Jennifer Ouellette, for NOVA:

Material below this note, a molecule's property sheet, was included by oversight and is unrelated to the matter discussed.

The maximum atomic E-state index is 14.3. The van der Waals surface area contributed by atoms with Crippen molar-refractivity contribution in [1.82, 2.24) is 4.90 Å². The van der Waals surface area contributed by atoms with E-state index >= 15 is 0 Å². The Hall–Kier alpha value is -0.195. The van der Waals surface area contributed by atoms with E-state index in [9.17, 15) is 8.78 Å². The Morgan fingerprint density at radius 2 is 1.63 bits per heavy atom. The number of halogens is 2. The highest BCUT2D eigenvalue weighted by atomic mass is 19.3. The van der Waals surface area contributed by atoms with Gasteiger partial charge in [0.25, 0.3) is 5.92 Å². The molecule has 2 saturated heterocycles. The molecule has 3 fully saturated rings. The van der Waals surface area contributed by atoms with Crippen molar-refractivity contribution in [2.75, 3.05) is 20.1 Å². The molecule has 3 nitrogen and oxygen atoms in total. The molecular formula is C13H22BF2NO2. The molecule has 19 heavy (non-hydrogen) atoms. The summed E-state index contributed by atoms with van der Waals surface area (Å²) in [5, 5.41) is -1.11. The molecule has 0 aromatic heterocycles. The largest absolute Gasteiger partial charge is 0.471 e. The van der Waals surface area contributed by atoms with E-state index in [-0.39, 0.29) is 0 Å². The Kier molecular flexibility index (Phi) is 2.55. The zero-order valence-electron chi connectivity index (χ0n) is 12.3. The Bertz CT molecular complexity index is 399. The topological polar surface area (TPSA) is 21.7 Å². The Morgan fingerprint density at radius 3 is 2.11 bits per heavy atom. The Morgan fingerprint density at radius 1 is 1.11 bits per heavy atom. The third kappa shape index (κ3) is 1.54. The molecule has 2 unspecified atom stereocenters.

The Glasgow researchers used a special liquid crystal mask to impose a pattern on one of two photons in a pair. Because light can act like both a particle and a wave—the famous wave-particle duality—the researchers could use the mask to reshape the wavefront of that photon, so instead of spreading out like an ocean wave traveling to the shore, it was focused onto a point. That change in shape corresponded to a slight decrease in speed. To the researchers’ surprise, the light continued to travel at the slightly slower speed even after leaving the confines of the mask.